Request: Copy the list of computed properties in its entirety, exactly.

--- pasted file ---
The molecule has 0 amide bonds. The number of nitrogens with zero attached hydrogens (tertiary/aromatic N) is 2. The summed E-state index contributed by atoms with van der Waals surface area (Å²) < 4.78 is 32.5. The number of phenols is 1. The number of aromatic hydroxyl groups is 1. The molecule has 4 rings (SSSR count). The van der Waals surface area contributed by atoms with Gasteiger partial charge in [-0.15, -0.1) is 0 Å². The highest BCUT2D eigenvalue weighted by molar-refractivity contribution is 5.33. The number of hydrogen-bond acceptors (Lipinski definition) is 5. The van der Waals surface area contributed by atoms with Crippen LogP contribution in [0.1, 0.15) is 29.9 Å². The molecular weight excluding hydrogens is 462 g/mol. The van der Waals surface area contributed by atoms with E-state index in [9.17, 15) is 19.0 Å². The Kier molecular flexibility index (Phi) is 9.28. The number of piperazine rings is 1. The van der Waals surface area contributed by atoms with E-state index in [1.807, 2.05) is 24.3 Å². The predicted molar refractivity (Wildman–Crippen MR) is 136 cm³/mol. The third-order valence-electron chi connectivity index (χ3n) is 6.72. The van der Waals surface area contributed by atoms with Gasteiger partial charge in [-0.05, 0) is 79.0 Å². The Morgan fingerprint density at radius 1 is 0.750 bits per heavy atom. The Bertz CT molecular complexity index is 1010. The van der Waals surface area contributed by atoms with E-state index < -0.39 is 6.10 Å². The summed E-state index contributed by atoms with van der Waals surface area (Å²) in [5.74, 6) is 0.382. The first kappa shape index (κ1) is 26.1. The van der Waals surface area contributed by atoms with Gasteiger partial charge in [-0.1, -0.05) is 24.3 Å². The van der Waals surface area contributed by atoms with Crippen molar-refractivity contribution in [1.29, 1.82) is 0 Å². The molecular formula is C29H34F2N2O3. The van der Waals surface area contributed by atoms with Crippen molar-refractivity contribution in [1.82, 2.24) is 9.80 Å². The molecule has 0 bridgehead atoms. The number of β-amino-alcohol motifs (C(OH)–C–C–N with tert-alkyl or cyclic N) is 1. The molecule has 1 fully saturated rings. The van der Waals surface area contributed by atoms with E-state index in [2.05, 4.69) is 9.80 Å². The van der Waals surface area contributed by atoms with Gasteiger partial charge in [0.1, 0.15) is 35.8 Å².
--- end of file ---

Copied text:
The molecule has 0 amide bonds. The number of nitrogens with zero attached hydrogens (tertiary/aromatic N) is 2. The summed E-state index contributed by atoms with van der Waals surface area (Å²) < 4.78 is 32.5. The number of phenols is 1. The number of aromatic hydroxyl groups is 1. The molecule has 4 rings (SSSR count). The van der Waals surface area contributed by atoms with Gasteiger partial charge in [-0.15, -0.1) is 0 Å². The highest BCUT2D eigenvalue weighted by molar-refractivity contribution is 5.33. The number of hydrogen-bond acceptors (Lipinski definition) is 5. The van der Waals surface area contributed by atoms with Crippen LogP contribution in [0.1, 0.15) is 29.9 Å². The molecular weight excluding hydrogens is 462 g/mol. The van der Waals surface area contributed by atoms with E-state index in [9.17, 15) is 19.0 Å². The Kier molecular flexibility index (Phi) is 9.28. The number of piperazine rings is 1. The van der Waals surface area contributed by atoms with E-state index in [1.807, 2.05) is 24.3 Å². The predicted molar refractivity (Wildman–Crippen MR) is 136 cm³/mol. The third-order valence-electron chi connectivity index (χ3n) is 6.72. The van der Waals surface area contributed by atoms with Gasteiger partial charge in [-0.05, 0) is 79.0 Å². The Morgan fingerprint density at radius 1 is 0.750 bits per heavy atom. The Bertz CT molecular complexity index is 1010. The van der Waals surface area contributed by atoms with E-state index < -0.39 is 6.10 Å². The summed E-state index contributed by atoms with van der Waals surface area (Å²) in [5.74, 6) is 0.382. The first kappa shape index (κ1) is 26.1. The van der Waals surface area contributed by atoms with Gasteiger partial charge in [-0.1, -0.05) is 24.3 Å². The van der Waals surface area contributed by atoms with Crippen molar-refractivity contribution in [1.29, 1.82) is 0 Å². The molecular formula is C29H34F2N2O3. The van der Waals surface area contributed by atoms with Crippen molar-refractivity contribution in [1.82, 2.24) is 9.80 Å². The molecule has 0 bridgehead atoms. The number of β-amino-alcohol motifs (C(OH)–C–C–N with tert-alkyl or cyclic N) is 1. The molecule has 1 fully saturated rings. The van der Waals surface area contributed by atoms with E-state index in [2.05, 4.69) is 9.80 Å². The van der Waals surface area contributed by atoms with Gasteiger partial charge in [0.1, 0.15) is 35.8 Å².